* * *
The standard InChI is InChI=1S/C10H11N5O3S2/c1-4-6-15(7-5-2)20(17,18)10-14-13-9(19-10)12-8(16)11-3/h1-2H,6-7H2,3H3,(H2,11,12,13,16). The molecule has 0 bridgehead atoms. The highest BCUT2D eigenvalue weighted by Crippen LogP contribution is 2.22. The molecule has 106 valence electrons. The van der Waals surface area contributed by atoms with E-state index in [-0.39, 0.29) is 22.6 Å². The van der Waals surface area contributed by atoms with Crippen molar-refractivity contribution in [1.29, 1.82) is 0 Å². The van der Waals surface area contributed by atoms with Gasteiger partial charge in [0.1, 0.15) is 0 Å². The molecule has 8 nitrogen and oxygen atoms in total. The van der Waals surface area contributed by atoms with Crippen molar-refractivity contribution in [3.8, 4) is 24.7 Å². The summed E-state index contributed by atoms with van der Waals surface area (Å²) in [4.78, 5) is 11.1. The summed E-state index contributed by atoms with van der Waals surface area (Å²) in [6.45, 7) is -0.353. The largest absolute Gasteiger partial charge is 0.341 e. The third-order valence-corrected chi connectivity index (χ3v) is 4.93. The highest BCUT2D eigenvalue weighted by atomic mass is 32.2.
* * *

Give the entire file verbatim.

The standard InChI is InChI=1S/C10H11N5O3S2/c1-4-6-15(7-5-2)20(17,18)10-14-13-9(19-10)12-8(16)11-3/h1-2H,6-7H2,3H3,(H2,11,12,13,16). The molecule has 0 bridgehead atoms. The highest BCUT2D eigenvalue weighted by Crippen LogP contribution is 2.22. The molecule has 106 valence electrons. The van der Waals surface area contributed by atoms with E-state index in [-0.39, 0.29) is 22.6 Å². The van der Waals surface area contributed by atoms with Crippen molar-refractivity contribution in [1.29, 1.82) is 0 Å². The van der Waals surface area contributed by atoms with Gasteiger partial charge in [0.1, 0.15) is 0 Å². The molecule has 8 nitrogen and oxygen atoms in total. The van der Waals surface area contributed by atoms with Crippen molar-refractivity contribution in [3.8, 4) is 24.7 Å². The summed E-state index contributed by atoms with van der Waals surface area (Å²) in [4.78, 5) is 11.1. The summed E-state index contributed by atoms with van der Waals surface area (Å²) in [6.45, 7) is -0.353. The largest absolute Gasteiger partial charge is 0.341 e. The third-order valence-corrected chi connectivity index (χ3v) is 4.93. The highest BCUT2D eigenvalue weighted by atomic mass is 32.2.